As for the cameras, please note I am not suggesting any government agency should do this. I would resist any effort to that effect, too 1984-ish. If you want cameras, buy them, install them, maintain them. The more of us that do that the better. But it should NOT be Big Brother that does it for us.
Posted by No-Surveillance-Puts-People-At-Risk, a resident of Another Palo Alto neighborhood, on Dec 13, 2011 at 3:52 pm
> obviously you didn't see that two of the robberies occurred
> away from the downtown area in another part of the city.
This time. But what about next time? And what about last time?
The issue here is technical augmentation to help the police do what they can't do--which is to be everywhere at once.
Let's suppose that people who wanted to rob shoppers walked around town casing stores, and looking for likely targets. The surveillance cameras would capture all of the foot traffic and maybe the license plate numbers of cars moving in/out of the downtown area so the the police would have a log of images for the last 24-48 hours that could be used to show the robber victim(s) to see, if just by chance, the robber had walked in the footprints of the surveillance cameras.
Obviously the coverage for the whole town is not readily possibly, but certainly the highly visited areas are. The police can easily produce a list of addresses/zones of the town where robberies have occurred in the past, so that they would be able to target these areas first.
Moreover, they could coordinate with various companies that have their own surveillance cameras to quickly gain access to their recordings, if there happened to have been robberies in the vicinity of their cameras.
With facial recognition software becoming more reliable, sketches from victim's memories could be scanned, and possible suspects from the daily downtown recordings possibly located with software--with secondary identification by the victims.
It's time to be experimenting with this technology.
Posted by Kate, a resident of the Duveneck/St. Francis neighborhood, on Dec 13, 2011 at 7:26 pm
There are three quick exit-access routes in and out of Walter Hays Drive. 1) Newell,
2) Embarcadero, and 3) Channing. Unless the bike thief was hiding out enroute waiting for the search to be discontinued, odds are that he was using one of the three or a connecting side street. I doubt the latter because this perp does sound like the sharpest knife in the drawer. It also sounds like a gang initiation - "Bring back something of value" and he also hasn't been 'over the border' very long. Puzzling why the PAPD could not spot him at that time of day.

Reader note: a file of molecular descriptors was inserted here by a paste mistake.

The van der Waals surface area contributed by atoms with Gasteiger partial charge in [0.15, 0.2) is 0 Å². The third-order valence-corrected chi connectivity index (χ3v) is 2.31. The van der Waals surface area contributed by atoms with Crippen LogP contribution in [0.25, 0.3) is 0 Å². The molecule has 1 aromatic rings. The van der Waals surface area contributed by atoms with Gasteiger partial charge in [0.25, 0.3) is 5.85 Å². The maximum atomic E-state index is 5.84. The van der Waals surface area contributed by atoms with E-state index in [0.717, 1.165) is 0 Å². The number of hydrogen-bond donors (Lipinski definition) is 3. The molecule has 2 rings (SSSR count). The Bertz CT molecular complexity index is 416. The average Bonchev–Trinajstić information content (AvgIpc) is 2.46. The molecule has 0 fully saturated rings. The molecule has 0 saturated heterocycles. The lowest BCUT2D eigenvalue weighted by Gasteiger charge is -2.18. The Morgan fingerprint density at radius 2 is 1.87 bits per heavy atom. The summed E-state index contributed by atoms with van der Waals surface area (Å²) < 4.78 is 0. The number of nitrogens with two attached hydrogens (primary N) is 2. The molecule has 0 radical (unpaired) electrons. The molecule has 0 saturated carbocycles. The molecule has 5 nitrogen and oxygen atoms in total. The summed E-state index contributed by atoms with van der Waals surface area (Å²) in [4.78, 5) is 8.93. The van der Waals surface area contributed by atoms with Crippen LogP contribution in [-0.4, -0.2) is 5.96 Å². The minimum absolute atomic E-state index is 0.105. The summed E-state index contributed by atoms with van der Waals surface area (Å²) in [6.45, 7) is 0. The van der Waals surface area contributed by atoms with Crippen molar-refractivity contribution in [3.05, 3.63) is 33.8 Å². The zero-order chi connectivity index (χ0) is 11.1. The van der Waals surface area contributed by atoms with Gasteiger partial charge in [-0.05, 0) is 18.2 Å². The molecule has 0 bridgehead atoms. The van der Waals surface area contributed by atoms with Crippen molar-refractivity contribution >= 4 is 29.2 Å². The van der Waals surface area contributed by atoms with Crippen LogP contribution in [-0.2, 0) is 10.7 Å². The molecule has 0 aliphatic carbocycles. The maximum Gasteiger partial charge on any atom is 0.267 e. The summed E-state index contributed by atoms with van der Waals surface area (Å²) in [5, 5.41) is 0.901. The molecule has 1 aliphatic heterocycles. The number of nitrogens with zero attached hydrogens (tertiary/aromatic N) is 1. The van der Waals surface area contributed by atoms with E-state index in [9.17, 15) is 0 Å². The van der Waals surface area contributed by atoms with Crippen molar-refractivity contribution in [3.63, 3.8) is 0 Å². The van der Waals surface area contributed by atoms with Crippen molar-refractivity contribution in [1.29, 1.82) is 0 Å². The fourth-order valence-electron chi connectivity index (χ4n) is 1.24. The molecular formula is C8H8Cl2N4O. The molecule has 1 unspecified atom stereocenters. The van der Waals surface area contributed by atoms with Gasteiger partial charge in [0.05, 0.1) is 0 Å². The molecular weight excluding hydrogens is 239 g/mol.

Posted by Hmmm, a resident of East Palo Alto, on Dec 14, 2011 at 11:04 am
How odd that this thread on this wanna-be idiot receives so many comments vs. the PA resident fraudster who's done damage. I've noticed this in the past- a big focus on street crime vs. other kinds of crime. I'm wondering why that is? Is it that sometimes a weapon is used? That it seems like it can happen to any of us? That ideas for crime prevention can be discussed?
Posted by Anon., a resident of the Crescent Park neighborhood, on Dec 14, 2011 at 12:24 pm
One problem with most of the personal video camera systems out there is that almost all of them only work with or all fully-functional on PCs or the Internet Explorer browser. There are some expensive server systems out there that collect, manage and play-back video, but most of them only work with Internet Explorer.
It seems so odd that in our market driven society that as there have been more and more security video solutions the prices have not really gone down very much, nor have the capabilites gone up. At Frys there has been a growing section of consumer video security products which are mostly not very good, but have not gone down much in price or up in features and quality.
It is self-contained, except you might want to attach a display to the VGA connector on the back. You can also access it from your PC and IE and stuff like that, but without any other hardware it will still monitor and record. And it is not all that expensive. It records in color during the day and works with IR at night.
If that one does not suit you, search Amazon for "video surveylance" and pick another make/model. Plenty to choose from.
Posted by Concerned, a resident of Another Palo Alto neighborhood, on Jan 7, 2012 at 10:20 pm
Most consumer grade video survey acne gadgets are not very high quality and recognition of details over more than a 100 ft is questionable.
We should stop offering our belongings, which are not worth fighting over, as some suggest, and fight back. Any suggestion to hand over your belongings when confronted by a burglar/mugger is an open invitation for repeat offenses of that sort and I'm sure there is a grapevine where advise as to what city is the least likely to fight back is traded.
Once the word goes out that citizens are not allowing this to happen in a community we will successfully deter such events. But perhaps this is not of interest to some ?